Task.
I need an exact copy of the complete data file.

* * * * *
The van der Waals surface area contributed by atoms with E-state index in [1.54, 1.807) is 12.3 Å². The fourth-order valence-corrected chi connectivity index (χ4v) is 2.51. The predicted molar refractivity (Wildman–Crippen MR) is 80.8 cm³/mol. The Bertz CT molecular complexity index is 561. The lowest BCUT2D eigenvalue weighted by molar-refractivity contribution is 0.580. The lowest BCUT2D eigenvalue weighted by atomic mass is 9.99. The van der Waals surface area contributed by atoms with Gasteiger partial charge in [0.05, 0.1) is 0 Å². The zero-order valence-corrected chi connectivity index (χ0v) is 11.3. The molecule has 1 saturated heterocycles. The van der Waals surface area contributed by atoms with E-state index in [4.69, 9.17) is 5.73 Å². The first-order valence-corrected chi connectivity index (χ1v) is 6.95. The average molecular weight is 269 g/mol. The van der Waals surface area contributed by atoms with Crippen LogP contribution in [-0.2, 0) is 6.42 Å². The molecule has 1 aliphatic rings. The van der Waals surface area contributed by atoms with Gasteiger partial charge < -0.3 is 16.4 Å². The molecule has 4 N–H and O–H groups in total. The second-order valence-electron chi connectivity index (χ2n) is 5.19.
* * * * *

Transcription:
The van der Waals surface area contributed by atoms with E-state index in [1.54, 1.807) is 12.3 Å². The fourth-order valence-corrected chi connectivity index (χ4v) is 2.51. The predicted molar refractivity (Wildman–Crippen MR) is 80.8 cm³/mol. The Bertz CT molecular complexity index is 561. The lowest BCUT2D eigenvalue weighted by molar-refractivity contribution is 0.580. The lowest BCUT2D eigenvalue weighted by atomic mass is 9.99. The van der Waals surface area contributed by atoms with Gasteiger partial charge in [0.05, 0.1) is 0 Å². The zero-order valence-corrected chi connectivity index (χ0v) is 11.3. The molecule has 1 saturated heterocycles. The van der Waals surface area contributed by atoms with E-state index in [4.69, 9.17) is 5.73 Å². The first-order valence-corrected chi connectivity index (χ1v) is 6.95. The average molecular weight is 269 g/mol. The van der Waals surface area contributed by atoms with Crippen LogP contribution in [-0.2, 0) is 6.42 Å². The molecule has 1 aliphatic rings. The van der Waals surface area contributed by atoms with Gasteiger partial charge < -0.3 is 16.4 Å². The molecule has 4 N–H and O–H groups in total. The second-order valence-electron chi connectivity index (χ2n) is 5.19.